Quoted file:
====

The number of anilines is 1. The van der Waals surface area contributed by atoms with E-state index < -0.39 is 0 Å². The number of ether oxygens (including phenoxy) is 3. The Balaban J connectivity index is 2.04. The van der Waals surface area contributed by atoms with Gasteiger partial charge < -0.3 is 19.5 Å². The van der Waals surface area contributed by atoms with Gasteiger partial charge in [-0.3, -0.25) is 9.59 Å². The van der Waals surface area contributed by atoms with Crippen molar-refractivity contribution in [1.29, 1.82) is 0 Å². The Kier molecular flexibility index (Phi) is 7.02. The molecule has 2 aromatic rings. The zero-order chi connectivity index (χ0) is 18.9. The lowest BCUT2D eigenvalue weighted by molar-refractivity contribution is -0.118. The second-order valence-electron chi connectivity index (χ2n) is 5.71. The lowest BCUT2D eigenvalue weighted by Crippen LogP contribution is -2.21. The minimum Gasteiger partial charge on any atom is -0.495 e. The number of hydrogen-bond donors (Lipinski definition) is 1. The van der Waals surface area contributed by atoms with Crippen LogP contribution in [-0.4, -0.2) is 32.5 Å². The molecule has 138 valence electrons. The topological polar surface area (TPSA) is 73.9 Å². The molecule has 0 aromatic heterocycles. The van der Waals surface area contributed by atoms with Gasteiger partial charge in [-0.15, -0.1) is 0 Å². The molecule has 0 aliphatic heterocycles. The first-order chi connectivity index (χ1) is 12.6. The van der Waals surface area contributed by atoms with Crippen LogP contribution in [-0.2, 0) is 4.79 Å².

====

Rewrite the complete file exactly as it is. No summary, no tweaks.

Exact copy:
The number of anilines is 1. The van der Waals surface area contributed by atoms with E-state index < -0.39 is 0 Å². The number of ether oxygens (including phenoxy) is 3. The Balaban J connectivity index is 2.04. The van der Waals surface area contributed by atoms with Gasteiger partial charge < -0.3 is 19.5 Å². The van der Waals surface area contributed by atoms with Gasteiger partial charge in [-0.3, -0.25) is 9.59 Å². The van der Waals surface area contributed by atoms with Crippen molar-refractivity contribution in [1.29, 1.82) is 0 Å². The Kier molecular flexibility index (Phi) is 7.02. The molecule has 2 aromatic rings. The zero-order chi connectivity index (χ0) is 18.9. The lowest BCUT2D eigenvalue weighted by molar-refractivity contribution is -0.118. The second-order valence-electron chi connectivity index (χ2n) is 5.71. The lowest BCUT2D eigenvalue weighted by Crippen LogP contribution is -2.21. The minimum Gasteiger partial charge on any atom is -0.495 e. The number of hydrogen-bond donors (Lipinski definition) is 1. The van der Waals surface area contributed by atoms with Crippen LogP contribution in [-0.4, -0.2) is 32.5 Å². The molecule has 138 valence electrons. The topological polar surface area (TPSA) is 73.9 Å². The molecule has 0 aromatic heterocycles. The van der Waals surface area contributed by atoms with Gasteiger partial charge in [-0.15, -0.1) is 0 Å². The molecule has 0 aliphatic heterocycles. The first-order chi connectivity index (χ1) is 12.6. The van der Waals surface area contributed by atoms with Crippen LogP contribution in [-0.2, 0) is 4.79 Å².